Time to turn the quail in their marinade again. Not only do I love the flavor but sans stuffing they cook in twenty minutes or so. I’ll probably cover them lightly with buttered parchment paper so they don’t dry out.

Sides? Roasted potatoes, a relish tray, homemade cranberry sauce, and haricots verts with slivered almonds. I had planned on carrots and/or sweet potatoes, but virtue and sloth won out over the carb load those would provide.

Funny how life minimalizes everything as one approaches the gates of infinity. Someday, when I have more energy and there are no quail awaiting their turn in the oven, I will tell you the story of holding my very first brace of quail in one hand and a French cookbook in the other. The latter unveiled the mysteries of plucking feathers, cleaning out the innards, and roasting one of the most memorable meals I ever prepared. I was eleven years old at the time; that experience was to define many years of culinary adventures.

But I forgot: this is a day for gratitude! Besides, my good fortune in finding the Baron, in raising my children, etc. there are particular ones for this year. The main gratias I offer to the universe? That Hillary Clinton isn’t president. Another? That during our Thanksgiving supper there won’t be any smartphones or politics. Just good food, a wine picked out by our sommelier son and lots of laughter.

We will raise our first glass to toast you, the readers of Gates of Vienna. May God bless you all.

Here Comes the Sun

Note: This post was a “sticky” feature for Fundraising Week, and was at the top throughout that time. Newer items from Monday through Sunday, including Sunday night’s news feed, are posted below it.

Summer Fundraiser 2017, Day Seven

Update from Dymphna: And Then They Rested — Day Seven

Each fundraiser has its own rhythm and rhyme. This one took a while to get going but then the jokes (and donations) started coming in at a good clip. The donations are crucial to our ongoing project here, but I now realize that laughter is indeed good medicine. I’ve even gone looking for jokes this week, just for the fun of it. From now on the theme of our Quarterlies will be jokes. More than ever do we need laughter to keep going.

Tip jarThe Baron keeps a careful log/graph of donations through each and every quarter going all the way back to the first Fundraiser in 2008. There was one year — I forget which — where we simply missed a quarter entirely. We simply forgot to ask for money, and yes, that inattention on our part did indeed pinch; the consequence was a period of beans but no ammo. We didn’t make that mistake again.

Sometimes events push these fundraisers early or late: who wants to compete with a presidential election or Christmas The Winter Gala Season?? But mostly we’re on time if a little breathless. Even then, y’all inevitably come through, for which we remain most grateful. When you’re depending on the largesse of donors, nothing ever becomes routine or taken for granted.

For those of you who’ve been procrastinating, there’s the tip cup on the sidebar to the left of my words. And for our readers who not only subscribe but give extra during the Fundraisers, you are atop the pyramid for sure, up there with those genius DNA folks.

Now for my joke, especially for the Baron and serendipitously sent in by Col. Bunny. [I was considering doing one on virgins, given the Aztec image the Baron chose for this post. Maybe next time.]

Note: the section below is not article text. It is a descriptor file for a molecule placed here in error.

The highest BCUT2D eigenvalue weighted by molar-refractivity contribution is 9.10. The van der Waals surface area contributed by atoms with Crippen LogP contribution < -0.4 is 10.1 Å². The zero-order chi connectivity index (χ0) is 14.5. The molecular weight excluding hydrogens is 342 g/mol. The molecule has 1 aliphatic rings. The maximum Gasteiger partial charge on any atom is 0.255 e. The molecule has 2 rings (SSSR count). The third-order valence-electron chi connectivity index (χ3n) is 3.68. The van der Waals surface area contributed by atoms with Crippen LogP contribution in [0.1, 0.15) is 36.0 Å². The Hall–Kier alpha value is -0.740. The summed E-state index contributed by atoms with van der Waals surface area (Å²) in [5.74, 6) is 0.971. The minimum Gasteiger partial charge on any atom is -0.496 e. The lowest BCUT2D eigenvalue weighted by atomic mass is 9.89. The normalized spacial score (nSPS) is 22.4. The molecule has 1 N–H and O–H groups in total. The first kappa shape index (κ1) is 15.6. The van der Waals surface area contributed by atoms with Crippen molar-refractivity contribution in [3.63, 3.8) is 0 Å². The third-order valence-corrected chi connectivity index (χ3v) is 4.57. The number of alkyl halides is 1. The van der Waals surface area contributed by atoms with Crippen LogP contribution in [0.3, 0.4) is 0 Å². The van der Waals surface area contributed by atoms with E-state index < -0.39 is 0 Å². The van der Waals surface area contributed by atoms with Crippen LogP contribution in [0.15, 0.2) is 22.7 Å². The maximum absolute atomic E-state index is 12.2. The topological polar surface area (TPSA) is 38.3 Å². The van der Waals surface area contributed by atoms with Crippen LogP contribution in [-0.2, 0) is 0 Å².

A fellow consults his rabbi.

“Rabbi,” he says, “my cow is useless. She won’t show any interest in the bull.”

“Give me an example,” says the rabbi.

“Well, if the bull approaches her, she moves away to the left. And if he approaches her again, she moves away to the right. This goes on forever.”

“Hmm,” says the rabbi. “Is your cow from Minsk, by any chance?”

“Why, yes,” says the farmer. “How did you know?”

“My wife is from Minsk,” says the rabbi.

Heh. That’s my Bleg gift to the Baron. Better than a bag of cashews; jokes don’t cause weight gain.

Thanks to all you generous readers, including the ones who are bypassing PayPal to send their donations by snail mail. You have to go out of your way to do that… and, yes, you lurking IRS employee, the mail donations go down on our income, you gummint busybody.

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Where the Sun Don’t Shine

So we had our rural version of the 2017 solar eclipse. And a great time was had by all, including a friend who dropped by with some of her garden harvest but stayed to use the Baron’s pinhole box.

At the height of the eclipse here (about 90% coverage, we figured from looking at the shadow) the light was occluded, strange. Think of a Magritte painting, say a version of “The Empire of Light”. This occluded light was most obvious when you looked at shadows, which I did for a while with the tall Rose of Sharon bush-becoming-a-tree. The edges of things seemed sharper. The diminished light made the remaining Japanese beetles sluggish, so I was able to grab quite a few from the blossoms.

We all noticed the welcome dip in temperature from the mid-90s down perhaps about ten degrees for a short while.

So here is Susie with her head in the Baron’s Pinhole Box, watching the eclipse a bit more than half-way through. Beyond her is the hickory tree I’d planned to sit under to watch the leaf patterns display many eclipses. But then the B pointed out that the grass broke up the image too much; he said you’d need a city sidewalk to really get the multiple image effect. The nearest sidewalk was fifteen miles away.

As usual, he came up with a solution: a piece of painted wood that captured the magic of the moment as well as any sidewalk could have.

We hope all the travelers to South Carolina made it home safely. I tripped going up the stairs as we returned to our dimly lit house, but that doesn’t count as a travel accident. That’s just Dymphna Walking…